Study Shows Cannabinoids May Help With Pathological Tremors

A newly published study offers hope to those suffering from pathological tremors.

Addison Herron-Wheeler

A new study from the Department of Neuroscience at the Faculty of Health and Medical Sciences at the University of Copenhagen, published in Nature Neuroscience and titled “Spinal astroglial cannabinoid receptors control pathological tremor,” shows how cannabis could help those who suffer from pathological tremors. 

According to the study, cannabinoids can interact with a certain type of star-shaped cell, called an astrocyte, in the spinal cord to help with tremors. Cannabinoids do this by regulating the release of purines and metabolites and regulating the transmission of electrical signals to the synapses. 

The Study and Its Impact

In order to conduct the study, the research team used a mouse model to show how cannabis can help with tremors, conditions often brought on by trauma or neurodivergent disorders, that can cause uncontrollable shaking of the head or limbs. These conditions impact more than 200,000 people per year just in the U.S., so relief is much-needed.

“We have focused on the disease, essential tremor. It causes involuntary shaking, which can be extremely inhibitory and seriously reduce the patient’s quality of life. However, the cannabinoid might also have a beneficial effect on sclerosis and spinal cord injuries, for example, which also cause involuntary shaking,” said Jean-François Perrier, PhD, who worked on the project. 

“We discovered that an injection with the cannabinoid WIN55,212-2 into the spinal cord turns on the astrocytes in the spinal cord and prompts them to release the substance adenosine, which subsequently reduces nerve activity and thus the undesired shaking. These findings may result in the development of targeted treatment with little or no side effects. In probing astrocytes to understand the biological effects of cannabis, the researchers take a novel approach as earlier studies have focused primarily on neurons.”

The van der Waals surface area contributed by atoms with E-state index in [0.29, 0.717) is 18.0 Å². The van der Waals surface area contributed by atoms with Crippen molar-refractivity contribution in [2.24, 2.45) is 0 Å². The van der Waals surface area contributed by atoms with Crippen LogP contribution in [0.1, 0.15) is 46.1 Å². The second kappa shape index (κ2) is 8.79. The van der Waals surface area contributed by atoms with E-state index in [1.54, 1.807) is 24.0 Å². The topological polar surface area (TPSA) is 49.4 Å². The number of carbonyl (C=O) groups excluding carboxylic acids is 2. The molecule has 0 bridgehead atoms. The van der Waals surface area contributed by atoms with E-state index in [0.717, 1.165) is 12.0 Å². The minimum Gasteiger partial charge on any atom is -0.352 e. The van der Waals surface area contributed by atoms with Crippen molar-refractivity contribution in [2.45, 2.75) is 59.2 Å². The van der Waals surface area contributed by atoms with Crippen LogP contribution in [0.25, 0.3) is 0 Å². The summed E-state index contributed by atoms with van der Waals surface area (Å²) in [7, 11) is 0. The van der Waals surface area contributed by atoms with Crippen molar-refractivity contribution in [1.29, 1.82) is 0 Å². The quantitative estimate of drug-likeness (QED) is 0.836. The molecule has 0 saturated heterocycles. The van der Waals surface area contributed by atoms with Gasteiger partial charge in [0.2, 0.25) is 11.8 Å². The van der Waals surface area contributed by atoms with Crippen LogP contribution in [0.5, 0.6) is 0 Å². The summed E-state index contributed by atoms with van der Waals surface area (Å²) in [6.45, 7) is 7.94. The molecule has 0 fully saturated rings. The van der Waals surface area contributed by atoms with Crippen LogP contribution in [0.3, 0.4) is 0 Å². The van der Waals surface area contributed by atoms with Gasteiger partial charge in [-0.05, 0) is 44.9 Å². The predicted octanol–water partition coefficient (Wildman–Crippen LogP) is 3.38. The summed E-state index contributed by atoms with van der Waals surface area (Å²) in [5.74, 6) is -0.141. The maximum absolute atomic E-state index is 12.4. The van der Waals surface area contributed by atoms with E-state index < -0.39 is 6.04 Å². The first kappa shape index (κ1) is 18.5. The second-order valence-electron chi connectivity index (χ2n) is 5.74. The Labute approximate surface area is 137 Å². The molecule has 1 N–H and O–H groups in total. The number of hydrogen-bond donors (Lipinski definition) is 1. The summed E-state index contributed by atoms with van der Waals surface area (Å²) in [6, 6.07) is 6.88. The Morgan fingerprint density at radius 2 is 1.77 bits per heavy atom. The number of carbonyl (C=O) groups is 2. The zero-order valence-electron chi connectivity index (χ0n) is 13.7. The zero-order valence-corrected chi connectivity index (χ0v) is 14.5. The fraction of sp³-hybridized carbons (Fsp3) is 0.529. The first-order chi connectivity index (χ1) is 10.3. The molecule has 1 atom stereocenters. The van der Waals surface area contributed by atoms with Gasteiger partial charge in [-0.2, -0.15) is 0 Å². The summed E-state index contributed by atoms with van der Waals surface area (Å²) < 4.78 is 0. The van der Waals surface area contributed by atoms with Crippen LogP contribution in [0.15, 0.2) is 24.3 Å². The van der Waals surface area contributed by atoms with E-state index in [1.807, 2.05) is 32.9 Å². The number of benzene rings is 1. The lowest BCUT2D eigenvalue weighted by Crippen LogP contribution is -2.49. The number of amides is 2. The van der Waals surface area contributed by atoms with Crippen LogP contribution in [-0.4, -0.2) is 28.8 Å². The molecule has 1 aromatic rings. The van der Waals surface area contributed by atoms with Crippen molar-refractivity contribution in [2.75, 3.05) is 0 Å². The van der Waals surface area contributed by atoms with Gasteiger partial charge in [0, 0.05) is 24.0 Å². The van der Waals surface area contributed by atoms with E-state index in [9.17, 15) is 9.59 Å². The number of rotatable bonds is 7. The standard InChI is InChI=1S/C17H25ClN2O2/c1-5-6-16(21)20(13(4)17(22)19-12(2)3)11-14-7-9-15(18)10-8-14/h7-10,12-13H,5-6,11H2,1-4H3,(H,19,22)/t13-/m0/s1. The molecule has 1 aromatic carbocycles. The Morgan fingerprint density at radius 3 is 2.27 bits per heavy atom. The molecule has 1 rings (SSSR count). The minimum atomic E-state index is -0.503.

“One might imagine a new approach to medical cannabis for shaking, where you—during the development of cannabis-based medicinal products—target the treatment either at the spinal cord or the astrocytes—or, at best, the astrocytes of the spinal cord,” said Eva Carlsen, PhD, who worked on the project as part of her postdoctoral research. 

“Using this approach will avoid affecting the neurons in the brain responsible for our memory and cognitive abilities, and we would be able to offer patients suffering from involuntary shaking effective treatment without exposing them to any of the most problematic side effects of medical cannabis.” 

Essentially, limb movements all start at the spinal cord, and that goes for voluntary and involuntary movements. This happens when the motor neurons in the spinal cord are activated to trigger the muscles. When the motor neurons in the spinal cord send out conflicting signals, muscle movement doesn’t happen as planned, which can lead to involuntary tremors and movements. By looking into how motor neurons in the spinal cord work with cannabinoids, the research team was better able to understand the impacts of cannabis use and how it can help with tremors.

This research is huge for the future of cannabis healing, as it shows new ways that the plant can impact those with specific, hard-to-treat conditions who are searching for relief.

Addison Herron-Wheeler

Addison Herron-Wheeler is co-publisher and owner of OUT FRONT Magazine, and web editor of New Noise Magazine. She covers cannabis and heavy metal, and is author of Wicked Woman: Women in Metal from the 1960s to Now and Respirator, a collection of short stories.

Addison Herron-Wheeler

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